The Health Insurance Portability and Accountability Act (HIPAA) protects the privacy of individually identifiable health information and sets national standards to ensure the security of electronic health data. For public health agencies and health care providers, ensuring compliance with HIPAA rules can be daunting. In February, the Network for Public Health Law and the CDC Public Health Law Program co-hosted a webinar entitled HIPAA and Public Health — Recent Developments to provide information and guidance. In the following Q&A, Network Attorney Jennifer Bernstein answers a few questions submitted by webinar attendees.
Q: If a patient tests positive for a sexually transmitted infection and the patient requests no disclosure be made to their spouse, does the patient's privacy rights trump the spouse's right to know for their safety?
Jennifer Bernstein: Under HIPAA, there is no requirement for health care providers to notify a patient’s spouse of a diagnosis of a sexually transmitted infection. If a patient does not consent to a disclosure, then under HIPAA, the patient has the right to keep the information confidential and the health care provider cannot disclose the information.
State laws may vary from the HIPAA rule, so it is important to research your state’s laws regarding partner notification. For example, under Texas law, doctors and public health officials are required to inform known sexual contacts of patients who have tested positive for HIV. Other states authorize, but do not require, physicians and public health officials to notify partners of individuals who have tested positive for HIV without the consent of the patient.
Q: If we have obtained a signed permission from a patient for the disclosure of their protected health information, do we still need to keep a log of those disclosures?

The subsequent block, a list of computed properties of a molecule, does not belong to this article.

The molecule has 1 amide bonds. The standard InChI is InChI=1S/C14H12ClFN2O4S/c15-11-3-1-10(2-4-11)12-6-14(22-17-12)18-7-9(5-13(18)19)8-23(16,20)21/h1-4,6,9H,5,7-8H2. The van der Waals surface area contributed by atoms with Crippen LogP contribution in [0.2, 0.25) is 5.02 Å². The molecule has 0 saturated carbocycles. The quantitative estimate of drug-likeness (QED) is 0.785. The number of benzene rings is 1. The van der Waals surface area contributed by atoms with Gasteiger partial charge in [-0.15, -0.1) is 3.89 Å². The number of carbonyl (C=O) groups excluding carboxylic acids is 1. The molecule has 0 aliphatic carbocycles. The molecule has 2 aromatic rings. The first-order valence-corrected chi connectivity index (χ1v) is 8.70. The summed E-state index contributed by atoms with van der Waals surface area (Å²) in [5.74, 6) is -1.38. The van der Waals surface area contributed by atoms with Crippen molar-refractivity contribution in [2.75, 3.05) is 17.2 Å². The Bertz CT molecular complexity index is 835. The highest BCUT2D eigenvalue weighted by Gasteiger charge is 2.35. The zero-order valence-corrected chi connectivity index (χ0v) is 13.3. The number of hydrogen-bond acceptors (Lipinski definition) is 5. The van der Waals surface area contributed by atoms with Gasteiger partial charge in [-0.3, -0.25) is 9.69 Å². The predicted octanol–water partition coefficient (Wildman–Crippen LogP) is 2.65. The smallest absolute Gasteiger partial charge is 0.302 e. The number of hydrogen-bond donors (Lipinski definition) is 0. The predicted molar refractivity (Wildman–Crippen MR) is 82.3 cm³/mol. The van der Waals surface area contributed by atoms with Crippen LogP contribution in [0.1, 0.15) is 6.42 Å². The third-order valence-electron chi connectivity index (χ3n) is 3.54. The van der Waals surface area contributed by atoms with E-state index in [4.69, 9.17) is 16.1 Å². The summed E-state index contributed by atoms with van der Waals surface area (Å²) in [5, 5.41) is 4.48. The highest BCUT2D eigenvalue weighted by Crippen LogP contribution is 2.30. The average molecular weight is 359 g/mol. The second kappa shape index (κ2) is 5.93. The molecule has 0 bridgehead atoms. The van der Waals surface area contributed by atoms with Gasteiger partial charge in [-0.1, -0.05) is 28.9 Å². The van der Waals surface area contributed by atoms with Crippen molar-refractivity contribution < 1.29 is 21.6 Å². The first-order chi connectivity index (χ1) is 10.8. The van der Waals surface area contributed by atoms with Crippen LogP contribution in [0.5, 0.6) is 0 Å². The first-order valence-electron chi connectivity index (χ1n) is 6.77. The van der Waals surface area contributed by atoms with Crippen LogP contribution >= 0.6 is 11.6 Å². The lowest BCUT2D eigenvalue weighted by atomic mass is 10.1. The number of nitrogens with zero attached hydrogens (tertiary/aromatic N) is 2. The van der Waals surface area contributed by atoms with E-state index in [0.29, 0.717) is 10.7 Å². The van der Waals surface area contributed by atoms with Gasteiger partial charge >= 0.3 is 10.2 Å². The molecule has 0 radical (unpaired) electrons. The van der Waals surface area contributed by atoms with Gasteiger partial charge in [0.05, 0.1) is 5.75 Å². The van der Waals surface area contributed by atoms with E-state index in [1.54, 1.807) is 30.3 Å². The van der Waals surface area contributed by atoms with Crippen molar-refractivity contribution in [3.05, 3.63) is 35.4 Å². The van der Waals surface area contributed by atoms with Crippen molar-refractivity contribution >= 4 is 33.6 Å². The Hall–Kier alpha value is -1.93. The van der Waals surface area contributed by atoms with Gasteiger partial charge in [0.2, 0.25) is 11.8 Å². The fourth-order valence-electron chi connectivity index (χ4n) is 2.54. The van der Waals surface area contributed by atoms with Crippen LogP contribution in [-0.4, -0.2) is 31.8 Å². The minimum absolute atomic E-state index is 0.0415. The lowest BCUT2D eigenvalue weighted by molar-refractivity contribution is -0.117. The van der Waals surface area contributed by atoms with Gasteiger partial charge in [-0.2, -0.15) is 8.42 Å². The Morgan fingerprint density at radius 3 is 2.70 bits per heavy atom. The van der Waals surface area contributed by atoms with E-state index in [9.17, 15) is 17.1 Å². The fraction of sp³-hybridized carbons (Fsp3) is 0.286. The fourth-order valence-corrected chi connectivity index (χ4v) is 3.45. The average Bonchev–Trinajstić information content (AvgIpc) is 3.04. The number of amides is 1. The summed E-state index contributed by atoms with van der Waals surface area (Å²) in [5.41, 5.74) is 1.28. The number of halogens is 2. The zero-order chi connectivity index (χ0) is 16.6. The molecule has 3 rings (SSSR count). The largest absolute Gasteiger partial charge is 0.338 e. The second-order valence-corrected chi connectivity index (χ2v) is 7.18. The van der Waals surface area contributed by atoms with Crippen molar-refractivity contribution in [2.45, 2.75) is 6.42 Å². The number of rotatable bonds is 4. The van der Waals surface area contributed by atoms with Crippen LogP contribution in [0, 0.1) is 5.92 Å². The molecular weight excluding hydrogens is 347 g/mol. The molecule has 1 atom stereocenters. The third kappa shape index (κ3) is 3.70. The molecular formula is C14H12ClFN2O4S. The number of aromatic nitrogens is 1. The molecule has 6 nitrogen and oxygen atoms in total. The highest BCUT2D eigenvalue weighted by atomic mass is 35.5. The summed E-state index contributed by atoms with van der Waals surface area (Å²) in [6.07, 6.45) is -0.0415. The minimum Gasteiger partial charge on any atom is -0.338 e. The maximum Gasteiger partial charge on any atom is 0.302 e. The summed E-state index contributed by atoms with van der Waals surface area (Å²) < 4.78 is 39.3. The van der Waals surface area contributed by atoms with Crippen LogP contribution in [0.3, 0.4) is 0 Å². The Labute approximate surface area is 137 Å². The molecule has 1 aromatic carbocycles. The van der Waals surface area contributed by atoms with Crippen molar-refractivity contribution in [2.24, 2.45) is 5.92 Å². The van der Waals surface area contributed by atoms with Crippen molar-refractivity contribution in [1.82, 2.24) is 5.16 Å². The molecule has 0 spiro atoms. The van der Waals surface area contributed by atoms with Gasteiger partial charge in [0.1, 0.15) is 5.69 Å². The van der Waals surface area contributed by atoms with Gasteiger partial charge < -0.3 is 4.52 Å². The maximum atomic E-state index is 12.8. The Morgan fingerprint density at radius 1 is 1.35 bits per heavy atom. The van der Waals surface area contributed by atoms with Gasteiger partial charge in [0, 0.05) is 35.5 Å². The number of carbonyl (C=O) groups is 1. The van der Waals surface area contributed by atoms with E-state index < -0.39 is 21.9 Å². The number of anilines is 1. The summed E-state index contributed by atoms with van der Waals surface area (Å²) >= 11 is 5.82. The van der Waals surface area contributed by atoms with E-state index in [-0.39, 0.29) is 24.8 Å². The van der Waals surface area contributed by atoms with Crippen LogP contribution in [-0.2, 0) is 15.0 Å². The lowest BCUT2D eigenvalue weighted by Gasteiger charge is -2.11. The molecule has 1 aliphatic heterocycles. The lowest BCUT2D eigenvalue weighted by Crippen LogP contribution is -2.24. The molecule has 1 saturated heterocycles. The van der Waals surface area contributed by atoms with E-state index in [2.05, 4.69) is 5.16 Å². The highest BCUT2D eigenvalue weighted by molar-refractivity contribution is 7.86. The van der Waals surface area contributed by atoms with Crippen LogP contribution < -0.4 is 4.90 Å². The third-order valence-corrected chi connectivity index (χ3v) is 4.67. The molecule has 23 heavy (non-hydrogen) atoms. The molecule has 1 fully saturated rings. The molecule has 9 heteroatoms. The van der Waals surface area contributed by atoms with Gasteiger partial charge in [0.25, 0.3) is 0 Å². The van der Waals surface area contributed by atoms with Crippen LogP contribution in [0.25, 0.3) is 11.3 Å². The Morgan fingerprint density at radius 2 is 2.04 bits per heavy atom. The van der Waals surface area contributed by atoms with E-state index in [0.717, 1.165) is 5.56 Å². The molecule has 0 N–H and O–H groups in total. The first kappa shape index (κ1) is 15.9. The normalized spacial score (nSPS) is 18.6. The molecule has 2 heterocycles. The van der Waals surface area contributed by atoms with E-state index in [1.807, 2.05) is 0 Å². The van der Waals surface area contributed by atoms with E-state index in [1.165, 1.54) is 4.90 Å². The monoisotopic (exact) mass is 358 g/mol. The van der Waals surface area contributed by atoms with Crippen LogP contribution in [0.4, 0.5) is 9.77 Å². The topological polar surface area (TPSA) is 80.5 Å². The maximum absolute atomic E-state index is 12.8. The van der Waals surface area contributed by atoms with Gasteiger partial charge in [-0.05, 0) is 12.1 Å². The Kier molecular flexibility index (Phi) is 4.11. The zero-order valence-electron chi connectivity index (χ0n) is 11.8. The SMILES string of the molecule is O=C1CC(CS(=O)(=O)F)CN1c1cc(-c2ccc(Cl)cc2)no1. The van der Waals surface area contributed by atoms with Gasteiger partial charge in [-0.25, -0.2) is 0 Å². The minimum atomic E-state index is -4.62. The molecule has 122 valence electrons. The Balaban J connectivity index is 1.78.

Jennifer Bernstein: The Privacy Rule does not require covered entities to document any information that is used or disclosed for treatment, payment or health care operations. The Rule does include documentation requirements for information disclosures for other purposes. Under 45 CFR 164.528, the Privacy Rule requires a covered entity to provide an accounting of certain disclosures, including disclosures to public health agencies or business associates, to the individual upon request. A record of a disclosure must include: the date of the disclosure; the name and address of the recipient of the protected health information, a brief description of the protected health information disclosed; and a brief statement of the purpose of the disclosure that reasonably informs the individual of the basis for the disclosure.
Q: Does individual protected health information provided to an individual electronically have to be encrypted?
Jennifer Bernstein: For the transmission of any protected health information, such as via e-mail, covered entities must do a risk analysis to determine the appropriate way to protect this information. Encryption is not required, but must be considered in the risk analysis. Encryption is one method for ensuring the safety of protected health information and is not subject to the Breach Notification Rule, even if intercepted, because encrypted information is considered "unusable, unreadable, or indecipherable."
Q: Are there any websites we can use for additional information on HIPAA?
Jennifer Bernstein: The Department of Health and Human Services, Office for Civil Rights website has an expansive section on HIPAA with detailed information on most aspects of HIPAA.
Jennifer Bernstein, J.D., M.P.H., is senior attorney at the Network for Public Health Law – Mid-States Region at the University of Michigan School of Public Health.
The Network for Public Health Law provides information and technical assistance on issues related to public health. The legal information and assistance provided in this document does not constitute legal advice or legal representation. For legal advice, readers should consult a lawyer in their state. This blog post does not represent the views of the Robert Wood Johnson Foundation.